Once you have a low credit score, life can become a lot more expensive. Getting approved for a mortgage or credit card with a score below 650 can be challenging. Even if you are approved, the interest rate will be shockingly high. In most states, even your auto insurance premium will be higher if you have a bad score.
Fortunately, fixing your credit score is a lot easier than it might seem. All negative information will eventually leave your credit report, typically after seven years. But you don't need to wait that long. If you want your score to improve quickly, here are three simple steps that can help:
Check your credit report and dispute any incorrect information. Do not waste your money or time with credit repair agencies that charge money to dispute accurate information.
- Focus your resources on open accounts and keep those accounts current. The collection agency for the older debt might be the most vocal, but once there is a collection item the damage is done.
- Get a secured credit card that charges no annual fee and use it monthly. Don't use more than 10% - 20% of the available credit each month, and pay the balance in full and on time. You can find the best secured cards without an annual fee at sites like MagnifyMoney or NerdWallet.
1. Check Your Credit Report
You can check your full credit report for free at AnnualCreditReport.com. Review all the information and look for information that is not accurate or correct. If you see something that is inaccurate, you should dispute the information with each credit bureau. You can make the dispute online, or in writing. Some experts even suggest doing both in parallel. Here is where you can make the disputes online:
Keep a paper trail of your disputes. If you do not feel like you have been treated fairly, you can always complain to the CFPB online. But the CFPB will want to understand the history of your dispute, which is where the paper trail becomes important.
If you spend much time searching for credit repair advice on the internet, you will probably read about people who dispute everything - including accurate information. That is a very bad idea. The information might disappear from your credit report initially - but it will most likely return. The CFPB warns against "anyone who claims that they can remove information from your credit report that’s current, accurate and negative. It’s probably a credit repair scam."
2. Keep Open Accounts Current
Once your debt goes to a collection agency, the intensity of collection activity usually increases dramatically. You can expect to receive daily calls, text messages and even threats of litigation and wage garnishment. You might not have enough money to pay all your creditors. As a result, you might have to make tradeoffs and decide who gets paid first.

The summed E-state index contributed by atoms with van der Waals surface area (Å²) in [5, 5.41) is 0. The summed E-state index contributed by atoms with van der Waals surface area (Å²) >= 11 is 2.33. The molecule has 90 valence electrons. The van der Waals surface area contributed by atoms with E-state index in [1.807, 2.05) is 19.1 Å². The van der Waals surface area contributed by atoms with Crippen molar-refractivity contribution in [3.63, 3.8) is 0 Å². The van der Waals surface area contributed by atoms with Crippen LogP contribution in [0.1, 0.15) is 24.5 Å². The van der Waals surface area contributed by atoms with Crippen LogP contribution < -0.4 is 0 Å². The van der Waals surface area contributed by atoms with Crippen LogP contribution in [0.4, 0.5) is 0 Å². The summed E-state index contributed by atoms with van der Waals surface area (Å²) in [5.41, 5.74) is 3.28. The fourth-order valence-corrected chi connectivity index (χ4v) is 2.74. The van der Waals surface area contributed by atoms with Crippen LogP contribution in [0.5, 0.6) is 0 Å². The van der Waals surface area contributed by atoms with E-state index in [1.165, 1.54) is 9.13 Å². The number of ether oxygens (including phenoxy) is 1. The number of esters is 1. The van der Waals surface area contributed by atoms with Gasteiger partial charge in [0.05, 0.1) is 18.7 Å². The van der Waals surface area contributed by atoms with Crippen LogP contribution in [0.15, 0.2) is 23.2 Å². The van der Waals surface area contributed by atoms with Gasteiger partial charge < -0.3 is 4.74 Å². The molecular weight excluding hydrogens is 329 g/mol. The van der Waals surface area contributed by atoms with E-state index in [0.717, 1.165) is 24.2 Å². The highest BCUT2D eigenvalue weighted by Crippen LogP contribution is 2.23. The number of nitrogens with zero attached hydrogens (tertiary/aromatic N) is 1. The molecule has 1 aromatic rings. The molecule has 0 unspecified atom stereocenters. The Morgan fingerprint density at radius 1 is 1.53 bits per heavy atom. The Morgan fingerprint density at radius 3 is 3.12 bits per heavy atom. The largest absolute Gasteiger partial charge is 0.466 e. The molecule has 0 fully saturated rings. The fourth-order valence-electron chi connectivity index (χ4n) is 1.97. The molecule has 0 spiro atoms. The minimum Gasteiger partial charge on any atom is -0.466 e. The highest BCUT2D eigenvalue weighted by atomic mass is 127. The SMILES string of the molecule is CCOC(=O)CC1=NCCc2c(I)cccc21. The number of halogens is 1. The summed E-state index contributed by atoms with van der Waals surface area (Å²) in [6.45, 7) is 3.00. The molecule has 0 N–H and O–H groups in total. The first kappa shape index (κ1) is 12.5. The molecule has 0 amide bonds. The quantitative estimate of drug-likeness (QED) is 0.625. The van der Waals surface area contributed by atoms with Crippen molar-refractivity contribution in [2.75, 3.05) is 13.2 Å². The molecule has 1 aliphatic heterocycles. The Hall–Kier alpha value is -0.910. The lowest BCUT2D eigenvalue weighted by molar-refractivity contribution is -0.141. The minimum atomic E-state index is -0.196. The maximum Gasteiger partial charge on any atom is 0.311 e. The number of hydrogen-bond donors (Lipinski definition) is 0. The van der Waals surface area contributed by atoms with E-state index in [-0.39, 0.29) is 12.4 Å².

People often prioritize paying the most aggressive collectors or the oldest debt first. That makes logical sense: if a collection agency is calling you every day, you will want to make that stop. However, from a credit scoring perspective, that might not be the best answer.
Once a debt is with a collection agency, the damage is done. The only thing that heals that wound is time. Although FICO 9 will start giving credit to people who pay off collection items, FICO 8 (which is still the most widely used model) does not give credit for paying off debt in collections.
If you have open (and current) credit cards and medical debt with a collection agency, you would be wise to keep the open credit cards current by paying them first. And you get an added benefit: the older the debt with the collection agency, the better the negotiated settlements can become.
3. Consider A Secured Credit Card
Time will heal the wounds of old, negative information. However, if you want your credit score to improve you will need to provide your credit report with positive, new information. You need to demonstrate that the mistakes were in the past and you know how to handle credit responsibly now. But that can be difficult if no one is willing to give you affordable credit. Enter secured cards.
With a secured credit card, you provide a deposit to the credit card company, and you then receive a credit limit that is typically equal to your deposit. Why would you do this? Because your credit limit gets reported to the credit bureaus. And why would a credit card company do this? Because the deposit ensures that they won't lose money.
To get the biggest impact on your score, you should make sure to use your card every month. In general, try to use only 10% - 20% of your available credit limit. This will keep the utilization on your secured card low, and it will provide a strong positive indicator to the scores that you are responsible with credit. Most importantly, pay your statement balance in full and on time every month. The best secured cards charge no annual fee - which means you will only be out of pocket your security deposit until your score improves. Once you have a good enough score for a standard credit card, you can get your security deposit back.
Time will reduce the impact of negative information. A secured card can fill your report with positive information. And a thorough scrubbing of your credit report can remove any inaccurate information. If you do these three things, you should be on the path towards an improved credit score.